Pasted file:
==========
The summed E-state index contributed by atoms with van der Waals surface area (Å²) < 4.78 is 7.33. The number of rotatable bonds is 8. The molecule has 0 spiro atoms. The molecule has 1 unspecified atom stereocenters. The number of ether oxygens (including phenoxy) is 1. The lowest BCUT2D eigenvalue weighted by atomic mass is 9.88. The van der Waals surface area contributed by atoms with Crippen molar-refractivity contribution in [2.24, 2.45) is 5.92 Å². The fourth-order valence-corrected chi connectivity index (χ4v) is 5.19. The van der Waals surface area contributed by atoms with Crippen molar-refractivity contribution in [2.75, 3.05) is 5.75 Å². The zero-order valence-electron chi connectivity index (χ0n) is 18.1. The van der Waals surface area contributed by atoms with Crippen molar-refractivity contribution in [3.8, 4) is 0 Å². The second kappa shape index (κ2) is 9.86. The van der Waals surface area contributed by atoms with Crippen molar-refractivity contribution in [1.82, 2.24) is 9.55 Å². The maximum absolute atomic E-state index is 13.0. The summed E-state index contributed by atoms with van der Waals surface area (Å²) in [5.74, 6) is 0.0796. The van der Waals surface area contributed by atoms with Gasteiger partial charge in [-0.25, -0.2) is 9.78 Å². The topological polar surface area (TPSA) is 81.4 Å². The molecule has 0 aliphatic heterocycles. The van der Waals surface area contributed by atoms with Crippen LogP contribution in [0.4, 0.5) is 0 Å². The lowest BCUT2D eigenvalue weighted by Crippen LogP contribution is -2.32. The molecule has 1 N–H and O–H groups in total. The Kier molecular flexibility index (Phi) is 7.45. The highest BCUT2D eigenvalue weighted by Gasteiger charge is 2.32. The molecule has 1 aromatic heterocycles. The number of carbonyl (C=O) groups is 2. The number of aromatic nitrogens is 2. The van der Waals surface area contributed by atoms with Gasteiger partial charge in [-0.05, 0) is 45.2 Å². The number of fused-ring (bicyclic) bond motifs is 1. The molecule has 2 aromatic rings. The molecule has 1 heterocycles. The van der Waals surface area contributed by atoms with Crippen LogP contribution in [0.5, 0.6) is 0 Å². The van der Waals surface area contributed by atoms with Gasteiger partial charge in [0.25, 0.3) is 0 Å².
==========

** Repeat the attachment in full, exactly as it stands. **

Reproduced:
The summed E-state index contributed by atoms with van der Waals surface area (Å²) < 4.78 is 7.33. The number of rotatable bonds is 8. The molecule has 0 spiro atoms. The molecule has 1 unspecified atom stereocenters. The number of ether oxygens (including phenoxy) is 1. The lowest BCUT2D eigenvalue weighted by atomic mass is 9.88. The van der Waals surface area contributed by atoms with Crippen molar-refractivity contribution in [2.24, 2.45) is 5.92 Å². The fourth-order valence-corrected chi connectivity index (χ4v) is 5.19. The van der Waals surface area contributed by atoms with Crippen molar-refractivity contribution in [2.75, 3.05) is 5.75 Å². The zero-order valence-electron chi connectivity index (χ0n) is 18.1. The van der Waals surface area contributed by atoms with Crippen molar-refractivity contribution in [3.8, 4) is 0 Å². The second kappa shape index (κ2) is 9.86. The van der Waals surface area contributed by atoms with Crippen molar-refractivity contribution in [1.82, 2.24) is 9.55 Å². The maximum absolute atomic E-state index is 13.0. The summed E-state index contributed by atoms with van der Waals surface area (Å²) in [5.74, 6) is 0.0796. The van der Waals surface area contributed by atoms with Gasteiger partial charge in [-0.25, -0.2) is 9.78 Å². The topological polar surface area (TPSA) is 81.4 Å². The molecule has 0 aliphatic heterocycles. The van der Waals surface area contributed by atoms with Crippen LogP contribution in [0.4, 0.5) is 0 Å². The lowest BCUT2D eigenvalue weighted by Crippen LogP contribution is -2.32. The molecule has 1 N–H and O–H groups in total. The Kier molecular flexibility index (Phi) is 7.45. The highest BCUT2D eigenvalue weighted by Gasteiger charge is 2.32. The molecule has 1 aromatic heterocycles. The number of carbonyl (C=O) groups is 2. The number of aromatic nitrogens is 2. The van der Waals surface area contributed by atoms with Gasteiger partial charge in [-0.05, 0) is 45.2 Å². The number of fused-ring (bicyclic) bond motifs is 1. The molecule has 2 aromatic rings. The molecule has 1 heterocycles. The van der Waals surface area contributed by atoms with Crippen LogP contribution in [0.5, 0.6) is 0 Å². The van der Waals surface area contributed by atoms with Gasteiger partial charge in [0.25, 0.3) is 0 Å².